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Improving spent-fuel safety at our nuclear plants

“Trouble with a capital T and rhymes with P and stands for pool” is how Elliott Negin and David Lochbaum, of the Union of Concerned Scientists, describe the current, spent-fuel holding practice at most of the nation’s nuclear power plants.
The “depleted” fuel assemblies, inefficient for energy generation after a few years in a reactor, remain dangerously radioactive for tens of thousands of years. They must be strictly isolated from the environment and the radiation blocked.
For more than 54,000 tons of them, this is accomplished by placing them immediately in “wet pools,” under 45 feet of water.
Following a roughly five-year cooling-off period, they can be shipped offsite, this having been the owners’ plan when the nuclear power plants were built, decades ago.
Serious safety problems bedevil the current situation, as nuclear engineer Lochbaum explains.
For one, the pools are outside the reactor containment structure, typically “in buildings with sheet metal siding like that in a Sears storage shed.”
Their vulnerability to natural disasters or deliberate disabling is high.
Worse, the pools are dangerously overcrowded, some holding five times the spent fuel they were designed to accommodate. Unfortunately, in the 50 years since electricity generation via atom splitting began, no safe geologic storage site, nor a way to recycle and reduce the radioactive waste has been found.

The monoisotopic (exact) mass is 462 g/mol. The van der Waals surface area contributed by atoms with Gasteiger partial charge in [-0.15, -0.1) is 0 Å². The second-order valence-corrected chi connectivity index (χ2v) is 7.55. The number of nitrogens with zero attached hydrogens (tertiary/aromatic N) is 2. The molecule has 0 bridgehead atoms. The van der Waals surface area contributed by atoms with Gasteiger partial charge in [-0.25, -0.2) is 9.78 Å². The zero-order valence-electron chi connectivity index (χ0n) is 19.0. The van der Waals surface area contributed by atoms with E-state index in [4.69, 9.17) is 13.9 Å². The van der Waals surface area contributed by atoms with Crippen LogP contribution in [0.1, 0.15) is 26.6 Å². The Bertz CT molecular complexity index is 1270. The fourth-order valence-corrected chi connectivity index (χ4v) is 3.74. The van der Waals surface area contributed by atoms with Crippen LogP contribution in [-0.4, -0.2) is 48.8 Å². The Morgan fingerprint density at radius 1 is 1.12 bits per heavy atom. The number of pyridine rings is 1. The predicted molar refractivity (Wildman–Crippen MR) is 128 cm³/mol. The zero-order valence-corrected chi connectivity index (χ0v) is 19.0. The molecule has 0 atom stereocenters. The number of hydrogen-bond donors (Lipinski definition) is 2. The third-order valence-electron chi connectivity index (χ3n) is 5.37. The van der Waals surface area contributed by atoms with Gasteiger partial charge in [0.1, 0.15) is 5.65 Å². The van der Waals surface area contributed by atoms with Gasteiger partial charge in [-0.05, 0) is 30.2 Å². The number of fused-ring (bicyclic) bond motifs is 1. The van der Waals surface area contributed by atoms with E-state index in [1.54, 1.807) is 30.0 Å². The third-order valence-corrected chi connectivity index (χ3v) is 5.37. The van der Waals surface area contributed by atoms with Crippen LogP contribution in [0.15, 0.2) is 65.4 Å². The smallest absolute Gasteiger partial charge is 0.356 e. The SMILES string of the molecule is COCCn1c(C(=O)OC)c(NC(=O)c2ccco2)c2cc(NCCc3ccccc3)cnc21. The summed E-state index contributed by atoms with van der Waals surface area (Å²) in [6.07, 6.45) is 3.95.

Should a malfunction in keeping the fuel stacks under deep water layers occur for any reason, exposing them to air, vast radiation releases would be the likely, if not inevitable, consequence.
Fortunately, a way to reduce the high risks associated with the overcrowded pools exists.
The spent fuel can be kept in appropriately engineered, “hardened” dry casks, after its initial cooling in underwater storage.
The National Academy of Sciences had recommended this method, as having “inherent security advantages,” six years ago.
As of now, the U.S. nuclear plants use it for only a fourth of the accumulated spent fuel, it being more expensive than the current, wet-pool method.
Two recent events demonstrate the great safety advantages of dry-cask over the predominant, current storage. Japan, before March last year, planned to develop a nuclear waste reprocessing facility. Awaiting shipment to that, a portion of the Fukushima plant’s spent fuel was stored in dry casks.
Despite jarring in the magnitude-nine earthquake and immersion in the tsunami that caused massive radiation releases from the reactor meltdowns, the dry casks went unscathed.
When a much milder quake hit the U.S. east coast last August, stronger nevertheless than the North Anna nuclear plant near Richmond was designed for, almost all the steel casks holding most of its spent fuel were shifted on their pads.
But they remained undamaged and their radiation fully contained.
In light of the Fukushima disaster, a bipartisan team in the U.S. Senate, including Lamar Alexander, is looking to develop legislation toward upgrading safety at our nuclear plants.
Expediting the transfer of spent fuel to hardened dry casks is one step toward that, which, one hopes, he will help to have included in the legislation.